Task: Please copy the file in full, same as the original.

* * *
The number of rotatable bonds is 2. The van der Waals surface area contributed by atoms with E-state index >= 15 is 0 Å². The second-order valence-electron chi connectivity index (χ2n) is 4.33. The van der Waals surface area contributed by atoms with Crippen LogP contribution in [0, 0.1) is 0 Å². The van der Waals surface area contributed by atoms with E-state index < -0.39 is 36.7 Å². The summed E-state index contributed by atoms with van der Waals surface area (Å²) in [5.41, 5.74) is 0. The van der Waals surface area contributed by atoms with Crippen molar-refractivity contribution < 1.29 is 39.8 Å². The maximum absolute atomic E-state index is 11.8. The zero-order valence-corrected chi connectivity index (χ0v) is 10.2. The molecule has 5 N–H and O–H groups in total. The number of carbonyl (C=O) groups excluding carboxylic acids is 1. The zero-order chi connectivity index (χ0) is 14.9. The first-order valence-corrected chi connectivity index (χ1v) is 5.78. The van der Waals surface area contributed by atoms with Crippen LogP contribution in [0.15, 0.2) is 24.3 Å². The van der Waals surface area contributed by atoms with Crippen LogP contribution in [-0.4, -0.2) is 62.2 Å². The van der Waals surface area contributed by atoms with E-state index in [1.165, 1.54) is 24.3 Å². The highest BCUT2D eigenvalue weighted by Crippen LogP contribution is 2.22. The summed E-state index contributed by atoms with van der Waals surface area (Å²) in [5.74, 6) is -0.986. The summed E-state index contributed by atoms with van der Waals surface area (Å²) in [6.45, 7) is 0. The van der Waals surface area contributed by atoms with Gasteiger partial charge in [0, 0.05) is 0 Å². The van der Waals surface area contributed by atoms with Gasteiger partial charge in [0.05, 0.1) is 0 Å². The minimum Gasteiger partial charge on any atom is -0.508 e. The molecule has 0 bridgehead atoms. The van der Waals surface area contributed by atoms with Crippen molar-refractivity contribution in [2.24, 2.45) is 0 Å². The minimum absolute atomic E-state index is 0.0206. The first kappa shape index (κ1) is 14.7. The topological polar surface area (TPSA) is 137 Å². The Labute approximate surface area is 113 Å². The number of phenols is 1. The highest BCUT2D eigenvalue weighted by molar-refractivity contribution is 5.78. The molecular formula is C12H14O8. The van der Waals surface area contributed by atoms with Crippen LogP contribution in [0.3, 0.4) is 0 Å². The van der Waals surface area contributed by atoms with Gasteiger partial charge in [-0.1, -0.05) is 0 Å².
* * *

The number of rotatable bonds is 2. The van der Waals surface area contributed by atoms with E-state index >= 15 is 0 Å². The second-order valence-electron chi connectivity index (χ2n) is 4.33. The van der Waals surface area contributed by atoms with Crippen LogP contribution in [0, 0.1) is 0 Å². The van der Waals surface area contributed by atoms with E-state index < -0.39 is 36.7 Å². The summed E-state index contributed by atoms with van der Waals surface area (Å²) in [5.41, 5.74) is 0. The van der Waals surface area contributed by atoms with Crippen molar-refractivity contribution < 1.29 is 39.8 Å². The maximum absolute atomic E-state index is 11.8. The zero-order valence-corrected chi connectivity index (χ0v) is 10.2. The molecule has 5 N–H and O–H groups in total. The number of carbonyl (C=O) groups excluding carboxylic acids is 1. The zero-order chi connectivity index (χ0) is 14.9. The first-order valence-corrected chi connectivity index (χ1v) is 5.78. The van der Waals surface area contributed by atoms with Crippen LogP contribution in [0.15, 0.2) is 24.3 Å². The van der Waals surface area contributed by atoms with Crippen LogP contribution in [-0.4, -0.2) is 62.2 Å². The van der Waals surface area contributed by atoms with E-state index in [1.165, 1.54) is 24.3 Å². The highest BCUT2D eigenvalue weighted by Crippen LogP contribution is 2.22. The summed E-state index contributed by atoms with van der Waals surface area (Å²) in [5.74, 6) is -0.986. The summed E-state index contributed by atoms with van der Waals surface area (Å²) in [6.45, 7) is 0. The van der Waals surface area contributed by atoms with Gasteiger partial charge in [0, 0.05) is 0 Å². The van der Waals surface area contributed by atoms with Gasteiger partial charge in [0.05, 0.1) is 0 Å². The minimum Gasteiger partial charge on any atom is -0.508 e. The molecule has 0 bridgehead atoms. The van der Waals surface area contributed by atoms with Crippen molar-refractivity contribution in [2.24, 2.45) is 0 Å². The minimum absolute atomic E-state index is 0.0206. The first kappa shape index (κ1) is 14.7. The topological polar surface area (TPSA) is 137 Å². The Labute approximate surface area is 113 Å². The number of phenols is 1. The highest BCUT2D eigenvalue weighted by molar-refractivity contribution is 5.78. The molecular formula is C12H14O8. The van der Waals surface area contributed by atoms with Crippen LogP contribution in [0.3, 0.4) is 0 Å². The van der Waals surface area contributed by atoms with Gasteiger partial charge in [-0.1, -0.05) is 0 Å².